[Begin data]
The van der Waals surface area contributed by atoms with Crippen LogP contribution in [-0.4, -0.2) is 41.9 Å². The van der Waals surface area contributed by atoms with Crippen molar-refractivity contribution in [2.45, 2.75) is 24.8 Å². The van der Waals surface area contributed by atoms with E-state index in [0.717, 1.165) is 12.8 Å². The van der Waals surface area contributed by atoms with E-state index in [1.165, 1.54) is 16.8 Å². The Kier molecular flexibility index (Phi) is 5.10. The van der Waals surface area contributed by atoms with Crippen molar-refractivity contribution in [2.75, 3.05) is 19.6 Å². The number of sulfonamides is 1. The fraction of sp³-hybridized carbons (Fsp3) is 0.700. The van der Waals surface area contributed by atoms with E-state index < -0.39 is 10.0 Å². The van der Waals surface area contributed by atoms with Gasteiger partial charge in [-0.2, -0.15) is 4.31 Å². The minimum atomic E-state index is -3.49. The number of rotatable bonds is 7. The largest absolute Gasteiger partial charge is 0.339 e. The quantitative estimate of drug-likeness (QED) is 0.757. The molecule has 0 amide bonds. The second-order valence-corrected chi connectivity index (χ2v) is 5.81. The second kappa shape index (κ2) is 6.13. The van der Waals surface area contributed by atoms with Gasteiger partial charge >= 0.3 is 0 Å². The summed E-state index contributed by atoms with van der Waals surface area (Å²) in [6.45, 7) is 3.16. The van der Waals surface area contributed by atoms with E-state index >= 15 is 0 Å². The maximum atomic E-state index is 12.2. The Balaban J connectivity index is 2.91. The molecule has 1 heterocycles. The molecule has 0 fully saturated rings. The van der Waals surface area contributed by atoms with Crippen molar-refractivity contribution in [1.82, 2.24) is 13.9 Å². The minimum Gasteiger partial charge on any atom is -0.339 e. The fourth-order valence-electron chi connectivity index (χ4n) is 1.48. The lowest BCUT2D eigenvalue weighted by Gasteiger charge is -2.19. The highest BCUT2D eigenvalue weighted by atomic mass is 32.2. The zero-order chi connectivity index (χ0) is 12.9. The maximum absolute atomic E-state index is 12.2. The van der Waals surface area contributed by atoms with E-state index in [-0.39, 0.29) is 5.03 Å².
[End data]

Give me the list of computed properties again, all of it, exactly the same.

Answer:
The van der Waals surface area contributed by atoms with Crippen LogP contribution in [-0.4, -0.2) is 41.9 Å². The van der Waals surface area contributed by atoms with Crippen molar-refractivity contribution in [2.45, 2.75) is 24.8 Å². The van der Waals surface area contributed by atoms with E-state index in [0.717, 1.165) is 12.8 Å². The van der Waals surface area contributed by atoms with E-state index in [1.165, 1.54) is 16.8 Å². The Kier molecular flexibility index (Phi) is 5.10. The van der Waals surface area contributed by atoms with Crippen molar-refractivity contribution in [2.75, 3.05) is 19.6 Å². The number of sulfonamides is 1. The fraction of sp³-hybridized carbons (Fsp3) is 0.700. The van der Waals surface area contributed by atoms with E-state index < -0.39 is 10.0 Å². The van der Waals surface area contributed by atoms with Gasteiger partial charge in [-0.2, -0.15) is 4.31 Å². The minimum atomic E-state index is -3.49. The number of rotatable bonds is 7. The largest absolute Gasteiger partial charge is 0.339 e. The quantitative estimate of drug-likeness (QED) is 0.757. The molecule has 0 amide bonds. The second-order valence-corrected chi connectivity index (χ2v) is 5.81. The second kappa shape index (κ2) is 6.13. The van der Waals surface area contributed by atoms with Gasteiger partial charge >= 0.3 is 0 Å². The summed E-state index contributed by atoms with van der Waals surface area (Å²) in [6.45, 7) is 3.16. The van der Waals surface area contributed by atoms with E-state index >= 15 is 0 Å². The maximum atomic E-state index is 12.2. The Balaban J connectivity index is 2.91. The molecule has 1 heterocycles. The molecule has 0 fully saturated rings. The van der Waals surface area contributed by atoms with Crippen molar-refractivity contribution in [1.82, 2.24) is 13.9 Å². The minimum Gasteiger partial charge on any atom is -0.339 e. The fourth-order valence-electron chi connectivity index (χ4n) is 1.48. The lowest BCUT2D eigenvalue weighted by Gasteiger charge is -2.19. The highest BCUT2D eigenvalue weighted by atomic mass is 32.2. The zero-order chi connectivity index (χ0) is 12.9. The maximum absolute atomic E-state index is 12.2. The van der Waals surface area contributed by atoms with E-state index in [-0.39, 0.29) is 5.03 Å².